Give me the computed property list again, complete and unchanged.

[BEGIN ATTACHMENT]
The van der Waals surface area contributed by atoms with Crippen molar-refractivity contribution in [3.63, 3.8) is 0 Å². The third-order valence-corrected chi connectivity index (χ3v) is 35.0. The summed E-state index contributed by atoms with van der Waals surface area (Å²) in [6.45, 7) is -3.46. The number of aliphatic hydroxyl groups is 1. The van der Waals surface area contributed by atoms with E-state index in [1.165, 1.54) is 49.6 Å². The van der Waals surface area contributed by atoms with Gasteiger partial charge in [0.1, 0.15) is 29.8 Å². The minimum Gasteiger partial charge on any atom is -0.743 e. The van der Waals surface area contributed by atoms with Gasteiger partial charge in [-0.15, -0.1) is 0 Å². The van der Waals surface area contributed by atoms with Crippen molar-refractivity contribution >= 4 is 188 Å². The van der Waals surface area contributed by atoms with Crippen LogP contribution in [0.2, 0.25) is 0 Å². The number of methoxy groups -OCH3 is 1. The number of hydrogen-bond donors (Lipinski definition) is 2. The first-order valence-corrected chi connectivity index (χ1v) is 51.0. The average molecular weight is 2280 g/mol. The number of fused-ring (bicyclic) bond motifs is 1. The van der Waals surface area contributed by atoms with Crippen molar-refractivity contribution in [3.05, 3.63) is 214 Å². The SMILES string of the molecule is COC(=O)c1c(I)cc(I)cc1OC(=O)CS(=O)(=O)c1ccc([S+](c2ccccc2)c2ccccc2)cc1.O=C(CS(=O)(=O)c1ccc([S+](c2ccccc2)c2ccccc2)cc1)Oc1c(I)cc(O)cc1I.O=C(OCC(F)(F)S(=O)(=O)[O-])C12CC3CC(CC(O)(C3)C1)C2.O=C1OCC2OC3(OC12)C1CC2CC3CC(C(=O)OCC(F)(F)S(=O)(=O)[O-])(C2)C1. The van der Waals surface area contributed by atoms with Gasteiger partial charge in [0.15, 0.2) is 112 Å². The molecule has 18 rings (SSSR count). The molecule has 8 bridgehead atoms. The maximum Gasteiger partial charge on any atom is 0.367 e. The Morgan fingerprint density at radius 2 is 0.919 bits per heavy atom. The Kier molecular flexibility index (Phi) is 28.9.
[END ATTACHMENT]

The van der Waals surface area contributed by atoms with Crippen molar-refractivity contribution in [3.63, 3.8) is 0 Å². The third-order valence-corrected chi connectivity index (χ3v) is 35.0. The summed E-state index contributed by atoms with van der Waals surface area (Å²) in [6.45, 7) is -3.46. The number of aliphatic hydroxyl groups is 1. The van der Waals surface area contributed by atoms with E-state index in [1.165, 1.54) is 49.6 Å². The van der Waals surface area contributed by atoms with Gasteiger partial charge in [0.1, 0.15) is 29.8 Å². The minimum Gasteiger partial charge on any atom is -0.743 e. The van der Waals surface area contributed by atoms with Gasteiger partial charge in [-0.15, -0.1) is 0 Å². The van der Waals surface area contributed by atoms with Crippen molar-refractivity contribution >= 4 is 188 Å². The van der Waals surface area contributed by atoms with Crippen LogP contribution in [0.2, 0.25) is 0 Å². The number of methoxy groups -OCH3 is 1. The number of hydrogen-bond donors (Lipinski definition) is 2. The first-order valence-corrected chi connectivity index (χ1v) is 51.0. The average molecular weight is 2280 g/mol. The number of fused-ring (bicyclic) bond motifs is 1. The van der Waals surface area contributed by atoms with Crippen molar-refractivity contribution in [3.05, 3.63) is 214 Å². The SMILES string of the molecule is COC(=O)c1c(I)cc(I)cc1OC(=O)CS(=O)(=O)c1ccc([S+](c2ccccc2)c2ccccc2)cc1.O=C(CS(=O)(=O)c1ccc([S+](c2ccccc2)c2ccccc2)cc1)Oc1c(I)cc(O)cc1I.O=C(OCC(F)(F)S(=O)(=O)[O-])C12CC3CC(CC(O)(C3)C1)C2.O=C1OCC2OC3(OC12)C1CC2CC3CC(C(=O)OCC(F)(F)S(=O)(=O)[O-])(C2)C1. The van der Waals surface area contributed by atoms with Gasteiger partial charge in [0.15, 0.2) is 112 Å². The molecule has 18 rings (SSSR count). The molecule has 8 bridgehead atoms. The maximum Gasteiger partial charge on any atom is 0.367 e. The Morgan fingerprint density at radius 2 is 0.919 bits per heavy atom. The Kier molecular flexibility index (Phi) is 28.9.